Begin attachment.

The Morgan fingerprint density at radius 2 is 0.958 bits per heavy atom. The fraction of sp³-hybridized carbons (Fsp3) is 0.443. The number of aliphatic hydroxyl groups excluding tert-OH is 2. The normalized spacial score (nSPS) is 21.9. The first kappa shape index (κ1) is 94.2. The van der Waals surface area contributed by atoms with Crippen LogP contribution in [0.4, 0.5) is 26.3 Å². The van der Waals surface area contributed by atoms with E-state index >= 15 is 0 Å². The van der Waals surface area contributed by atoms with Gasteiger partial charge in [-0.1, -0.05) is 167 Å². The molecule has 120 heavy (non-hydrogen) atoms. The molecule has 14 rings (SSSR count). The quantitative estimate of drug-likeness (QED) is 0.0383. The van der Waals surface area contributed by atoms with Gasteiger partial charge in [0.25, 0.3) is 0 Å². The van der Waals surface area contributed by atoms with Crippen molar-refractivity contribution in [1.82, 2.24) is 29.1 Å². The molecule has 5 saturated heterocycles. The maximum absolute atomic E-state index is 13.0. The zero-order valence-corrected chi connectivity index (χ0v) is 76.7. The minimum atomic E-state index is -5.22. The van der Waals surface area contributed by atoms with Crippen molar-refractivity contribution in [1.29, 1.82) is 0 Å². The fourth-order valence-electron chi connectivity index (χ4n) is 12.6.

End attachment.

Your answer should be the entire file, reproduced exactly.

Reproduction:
The Morgan fingerprint density at radius 2 is 0.958 bits per heavy atom. The fraction of sp³-hybridized carbons (Fsp3) is 0.443. The number of aliphatic hydroxyl groups excluding tert-OH is 2. The normalized spacial score (nSPS) is 21.9. The first kappa shape index (κ1) is 94.2. The van der Waals surface area contributed by atoms with Crippen LogP contribution in [0.4, 0.5) is 26.3 Å². The van der Waals surface area contributed by atoms with E-state index >= 15 is 0 Å². The van der Waals surface area contributed by atoms with Gasteiger partial charge in [-0.1, -0.05) is 167 Å². The molecule has 120 heavy (non-hydrogen) atoms. The molecule has 14 rings (SSSR count). The quantitative estimate of drug-likeness (QED) is 0.0383. The van der Waals surface area contributed by atoms with Gasteiger partial charge in [0.25, 0.3) is 0 Å². The van der Waals surface area contributed by atoms with Crippen molar-refractivity contribution in [1.82, 2.24) is 29.1 Å². The molecule has 5 saturated heterocycles. The maximum absolute atomic E-state index is 13.0. The zero-order valence-corrected chi connectivity index (χ0v) is 76.7. The minimum atomic E-state index is -5.22. The van der Waals surface area contributed by atoms with Crippen molar-refractivity contribution in [1.29, 1.82) is 0 Å². The fourth-order valence-electron chi connectivity index (χ4n) is 12.6.